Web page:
TUESDAY, Dec. 20 (HealthDay News) -- A small study finds that mindfulness training, which teaches people to push away troublesome thoughts, helped improve well-being in people with rheumatoid arthritis and similar diseases.
Patients in Norway who received the training didn't have less pain compared to those who didn't receive the training, but researchers found they coped better, were less tired and showed less stress.
"Yes, they still have pain, but they are able to manage their pain in more constructive ways," said study author Heidi Zangi, a graduate student at the National Resource Center for Rehabilitation in Rheumatology at Diakonhjemmet Hospital in Oslo.
Mindfulness training teaches people to "stay in the here and now," explained Stefan G. Hofmann, a professor of psychology at Boston University. "It keeps people in the present moment. The instructions are often to focus on breathing or present-moment awareness. As thoughts come into the mind, you just let them come and go without hanging on to them, without focusing on the future, without ruminating about the past."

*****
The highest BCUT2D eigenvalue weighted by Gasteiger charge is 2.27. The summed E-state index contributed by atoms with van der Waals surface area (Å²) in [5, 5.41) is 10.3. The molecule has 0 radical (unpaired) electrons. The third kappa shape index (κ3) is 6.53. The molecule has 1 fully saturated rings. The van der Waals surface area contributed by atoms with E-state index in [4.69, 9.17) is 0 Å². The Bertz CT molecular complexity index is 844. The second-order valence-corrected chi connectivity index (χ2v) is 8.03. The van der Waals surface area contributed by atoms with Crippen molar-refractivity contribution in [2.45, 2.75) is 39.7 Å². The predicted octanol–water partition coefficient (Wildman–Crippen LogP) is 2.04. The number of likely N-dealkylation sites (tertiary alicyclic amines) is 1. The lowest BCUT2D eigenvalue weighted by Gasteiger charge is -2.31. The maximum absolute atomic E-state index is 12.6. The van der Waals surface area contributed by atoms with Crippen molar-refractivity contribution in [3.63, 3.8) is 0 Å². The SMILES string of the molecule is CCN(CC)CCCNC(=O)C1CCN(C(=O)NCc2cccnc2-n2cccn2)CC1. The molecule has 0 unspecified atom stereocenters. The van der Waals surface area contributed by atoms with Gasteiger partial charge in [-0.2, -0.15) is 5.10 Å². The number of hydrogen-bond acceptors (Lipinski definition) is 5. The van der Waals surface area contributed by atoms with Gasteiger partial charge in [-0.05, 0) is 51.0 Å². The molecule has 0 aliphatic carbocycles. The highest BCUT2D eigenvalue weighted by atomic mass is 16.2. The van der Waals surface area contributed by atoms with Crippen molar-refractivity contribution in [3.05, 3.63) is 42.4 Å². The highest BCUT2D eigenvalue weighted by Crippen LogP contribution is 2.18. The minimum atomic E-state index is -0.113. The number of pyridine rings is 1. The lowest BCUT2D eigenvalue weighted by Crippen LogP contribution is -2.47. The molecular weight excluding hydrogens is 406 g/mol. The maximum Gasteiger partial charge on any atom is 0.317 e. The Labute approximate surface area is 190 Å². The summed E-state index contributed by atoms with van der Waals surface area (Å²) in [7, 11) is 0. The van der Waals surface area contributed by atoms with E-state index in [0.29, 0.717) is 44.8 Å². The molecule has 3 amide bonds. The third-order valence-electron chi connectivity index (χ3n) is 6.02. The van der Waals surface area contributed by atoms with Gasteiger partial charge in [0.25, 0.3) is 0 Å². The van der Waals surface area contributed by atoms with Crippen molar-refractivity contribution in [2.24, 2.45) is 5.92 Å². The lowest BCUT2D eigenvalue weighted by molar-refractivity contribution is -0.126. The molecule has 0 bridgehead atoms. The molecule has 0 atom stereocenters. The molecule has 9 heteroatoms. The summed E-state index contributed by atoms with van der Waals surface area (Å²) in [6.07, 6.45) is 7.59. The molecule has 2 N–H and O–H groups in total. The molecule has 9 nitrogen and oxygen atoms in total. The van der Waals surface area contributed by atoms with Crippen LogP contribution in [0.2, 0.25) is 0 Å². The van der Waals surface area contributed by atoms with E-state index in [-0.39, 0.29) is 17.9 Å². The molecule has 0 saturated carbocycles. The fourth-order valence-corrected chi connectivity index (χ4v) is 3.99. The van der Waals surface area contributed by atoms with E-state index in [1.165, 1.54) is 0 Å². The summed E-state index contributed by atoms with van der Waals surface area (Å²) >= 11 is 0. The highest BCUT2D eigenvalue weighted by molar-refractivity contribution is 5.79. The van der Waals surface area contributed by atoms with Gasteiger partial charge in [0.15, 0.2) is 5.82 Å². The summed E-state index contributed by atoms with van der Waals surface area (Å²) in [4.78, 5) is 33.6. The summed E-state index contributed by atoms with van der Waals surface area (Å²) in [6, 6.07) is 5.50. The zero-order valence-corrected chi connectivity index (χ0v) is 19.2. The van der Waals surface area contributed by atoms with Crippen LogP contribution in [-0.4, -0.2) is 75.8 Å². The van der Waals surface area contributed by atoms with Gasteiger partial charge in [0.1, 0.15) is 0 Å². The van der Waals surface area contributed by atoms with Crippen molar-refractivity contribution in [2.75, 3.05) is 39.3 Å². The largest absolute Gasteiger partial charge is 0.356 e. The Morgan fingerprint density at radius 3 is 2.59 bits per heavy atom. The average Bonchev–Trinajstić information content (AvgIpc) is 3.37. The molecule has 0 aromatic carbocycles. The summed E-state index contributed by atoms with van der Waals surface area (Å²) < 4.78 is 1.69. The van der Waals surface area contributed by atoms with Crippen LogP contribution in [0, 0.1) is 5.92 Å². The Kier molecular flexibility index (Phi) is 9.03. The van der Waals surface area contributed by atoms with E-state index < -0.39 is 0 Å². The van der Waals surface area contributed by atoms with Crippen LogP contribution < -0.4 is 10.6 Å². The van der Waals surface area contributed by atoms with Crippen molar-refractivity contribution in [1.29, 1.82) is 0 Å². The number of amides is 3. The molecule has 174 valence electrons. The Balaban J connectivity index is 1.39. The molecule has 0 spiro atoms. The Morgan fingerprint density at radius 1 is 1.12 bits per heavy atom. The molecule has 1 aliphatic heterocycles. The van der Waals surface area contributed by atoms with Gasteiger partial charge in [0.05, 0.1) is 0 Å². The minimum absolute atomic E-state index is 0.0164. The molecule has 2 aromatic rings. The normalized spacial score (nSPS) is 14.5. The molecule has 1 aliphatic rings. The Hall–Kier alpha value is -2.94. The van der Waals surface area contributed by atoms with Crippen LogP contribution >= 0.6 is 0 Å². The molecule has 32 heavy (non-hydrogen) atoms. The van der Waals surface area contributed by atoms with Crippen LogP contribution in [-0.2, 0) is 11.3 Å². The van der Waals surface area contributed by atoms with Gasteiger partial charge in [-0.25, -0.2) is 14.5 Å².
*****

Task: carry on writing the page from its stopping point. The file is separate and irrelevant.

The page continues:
Mindfulness isn't meditation, but the two are linked, Hofmann said, since "it's impossible to do meditation without doing mindfulness."
Zangi said there's only been limited research into how mindfulness affects people's abilities to cope with pain.
In the new study, researchers recruited 73 people aged 20 to 70 who suffered from inflammatory rheumatic joint diseases such as rheumatoid arthritis.
Some participants took part in 10 group sessions, each 4.5 hours, that focused on teaching mindfulness; they got a booster session after six months. "Through exercises such as guided imagery, drawing, moving to music and use of poetry, participants are invited to process and express their emotions, releasing the energy that has been used to avoid or suppress them," Zangi said.
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